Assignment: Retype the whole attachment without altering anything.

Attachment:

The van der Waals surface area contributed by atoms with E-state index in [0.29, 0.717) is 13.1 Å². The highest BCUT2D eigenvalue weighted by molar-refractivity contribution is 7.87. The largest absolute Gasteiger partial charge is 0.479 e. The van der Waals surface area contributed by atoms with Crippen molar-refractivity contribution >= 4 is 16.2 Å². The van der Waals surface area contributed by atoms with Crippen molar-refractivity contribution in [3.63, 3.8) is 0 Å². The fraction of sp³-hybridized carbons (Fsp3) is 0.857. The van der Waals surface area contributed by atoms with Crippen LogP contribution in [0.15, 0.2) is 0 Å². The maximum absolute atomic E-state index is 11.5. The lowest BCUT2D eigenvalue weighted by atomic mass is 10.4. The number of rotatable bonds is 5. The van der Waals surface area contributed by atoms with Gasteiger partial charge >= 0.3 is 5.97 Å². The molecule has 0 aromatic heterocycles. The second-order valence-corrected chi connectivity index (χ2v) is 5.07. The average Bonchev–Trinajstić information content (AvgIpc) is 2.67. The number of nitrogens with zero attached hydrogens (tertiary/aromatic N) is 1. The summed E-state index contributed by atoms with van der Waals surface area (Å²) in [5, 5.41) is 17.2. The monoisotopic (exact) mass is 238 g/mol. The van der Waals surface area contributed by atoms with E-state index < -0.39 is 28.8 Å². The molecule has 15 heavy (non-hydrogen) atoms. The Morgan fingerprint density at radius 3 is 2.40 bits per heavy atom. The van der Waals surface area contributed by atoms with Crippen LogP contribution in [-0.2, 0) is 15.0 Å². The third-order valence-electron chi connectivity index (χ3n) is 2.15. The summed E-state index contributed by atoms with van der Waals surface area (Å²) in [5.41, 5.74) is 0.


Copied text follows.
The van der Waals surface area contributed by atoms with E-state index in [0.29, 0.717) is 13.1 Å². The highest BCUT2D eigenvalue weighted by molar-refractivity contribution is 7.87. The largest absolute Gasteiger partial charge is 0.479 e. The van der Waals surface area contributed by atoms with Crippen molar-refractivity contribution >= 4 is 16.2 Å². The van der Waals surface area contributed by atoms with Crippen molar-refractivity contribution in [3.63, 3.8) is 0 Å². The fraction of sp³-hybridized carbons (Fsp3) is 0.857. The van der Waals surface area contributed by atoms with Crippen LogP contribution in [0.15, 0.2) is 0 Å². The maximum absolute atomic E-state index is 11.5. The lowest BCUT2D eigenvalue weighted by atomic mass is 10.4. The number of rotatable bonds is 5. The van der Waals surface area contributed by atoms with Gasteiger partial charge >= 0.3 is 5.97 Å². The molecule has 0 aromatic heterocycles. The second-order valence-corrected chi connectivity index (χ2v) is 5.07. The average Bonchev–Trinajstić information content (AvgIpc) is 2.67. The number of nitrogens with zero attached hydrogens (tertiary/aromatic N) is 1. The summed E-state index contributed by atoms with van der Waals surface area (Å²) in [5, 5.41) is 17.2. The monoisotopic (exact) mass is 238 g/mol. The van der Waals surface area contributed by atoms with E-state index < -0.39 is 28.8 Å². The molecule has 15 heavy (non-hydrogen) atoms. The Morgan fingerprint density at radius 3 is 2.40 bits per heavy atom. The van der Waals surface area contributed by atoms with Crippen LogP contribution in [-0.2, 0) is 15.0 Å². The third-order valence-electron chi connectivity index (χ3n) is 2.15. The summed E-state index contributed by atoms with van der Waals surface area (Å²) in [5.41, 5.74) is 0.